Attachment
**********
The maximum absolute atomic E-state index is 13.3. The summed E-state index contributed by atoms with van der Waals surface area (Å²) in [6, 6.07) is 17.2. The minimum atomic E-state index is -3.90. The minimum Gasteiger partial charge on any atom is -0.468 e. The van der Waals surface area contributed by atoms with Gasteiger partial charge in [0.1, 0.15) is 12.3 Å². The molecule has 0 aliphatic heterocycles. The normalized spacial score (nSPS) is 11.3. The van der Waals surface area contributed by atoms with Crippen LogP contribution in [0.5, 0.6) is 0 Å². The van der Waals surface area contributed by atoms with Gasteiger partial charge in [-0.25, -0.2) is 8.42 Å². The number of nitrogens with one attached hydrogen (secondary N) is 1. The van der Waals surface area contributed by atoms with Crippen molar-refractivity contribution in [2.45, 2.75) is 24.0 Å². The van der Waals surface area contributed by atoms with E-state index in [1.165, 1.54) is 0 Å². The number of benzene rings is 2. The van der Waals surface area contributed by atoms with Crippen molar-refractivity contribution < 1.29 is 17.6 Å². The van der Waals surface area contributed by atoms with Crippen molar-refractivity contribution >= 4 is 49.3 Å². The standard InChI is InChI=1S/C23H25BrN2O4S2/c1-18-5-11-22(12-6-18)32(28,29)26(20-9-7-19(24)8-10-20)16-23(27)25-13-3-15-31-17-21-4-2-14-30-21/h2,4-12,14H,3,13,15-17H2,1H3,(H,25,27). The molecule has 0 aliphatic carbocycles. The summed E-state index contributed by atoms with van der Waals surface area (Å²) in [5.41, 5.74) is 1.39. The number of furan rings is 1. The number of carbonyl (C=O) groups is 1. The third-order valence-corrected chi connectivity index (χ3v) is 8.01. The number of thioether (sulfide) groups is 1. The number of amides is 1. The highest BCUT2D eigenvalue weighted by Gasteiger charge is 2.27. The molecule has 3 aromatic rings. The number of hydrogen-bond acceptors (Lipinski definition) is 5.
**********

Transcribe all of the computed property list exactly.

The maximum absolute atomic E-state index is 13.3. The summed E-state index contributed by atoms with van der Waals surface area (Å²) in [6, 6.07) is 17.2. The minimum atomic E-state index is -3.90. The minimum Gasteiger partial charge on any atom is -0.468 e. The van der Waals surface area contributed by atoms with Gasteiger partial charge in [0.1, 0.15) is 12.3 Å². The molecule has 0 aliphatic heterocycles. The normalized spacial score (nSPS) is 11.3. The van der Waals surface area contributed by atoms with Crippen LogP contribution in [0.5, 0.6) is 0 Å². The van der Waals surface area contributed by atoms with Gasteiger partial charge in [-0.25, -0.2) is 8.42 Å². The number of nitrogens with one attached hydrogen (secondary N) is 1. The van der Waals surface area contributed by atoms with Crippen molar-refractivity contribution in [2.45, 2.75) is 24.0 Å². The van der Waals surface area contributed by atoms with E-state index in [1.165, 1.54) is 0 Å². The number of benzene rings is 2. The van der Waals surface area contributed by atoms with Crippen molar-refractivity contribution < 1.29 is 17.6 Å². The van der Waals surface area contributed by atoms with Crippen molar-refractivity contribution >= 4 is 49.3 Å². The standard InChI is InChI=1S/C23H25BrN2O4S2/c1-18-5-11-22(12-6-18)32(28,29)26(20-9-7-19(24)8-10-20)16-23(27)25-13-3-15-31-17-21-4-2-14-30-21/h2,4-12,14H,3,13,15-17H2,1H3,(H,25,27). The molecule has 0 aliphatic carbocycles. The summed E-state index contributed by atoms with van der Waals surface area (Å²) in [5.41, 5.74) is 1.39. The number of furan rings is 1. The number of carbonyl (C=O) groups is 1. The third-order valence-corrected chi connectivity index (χ3v) is 8.01. The number of thioether (sulfide) groups is 1. The number of amides is 1. The highest BCUT2D eigenvalue weighted by Gasteiger charge is 2.27. The molecule has 3 aromatic rings. The number of hydrogen-bond acceptors (Lipinski definition) is 5.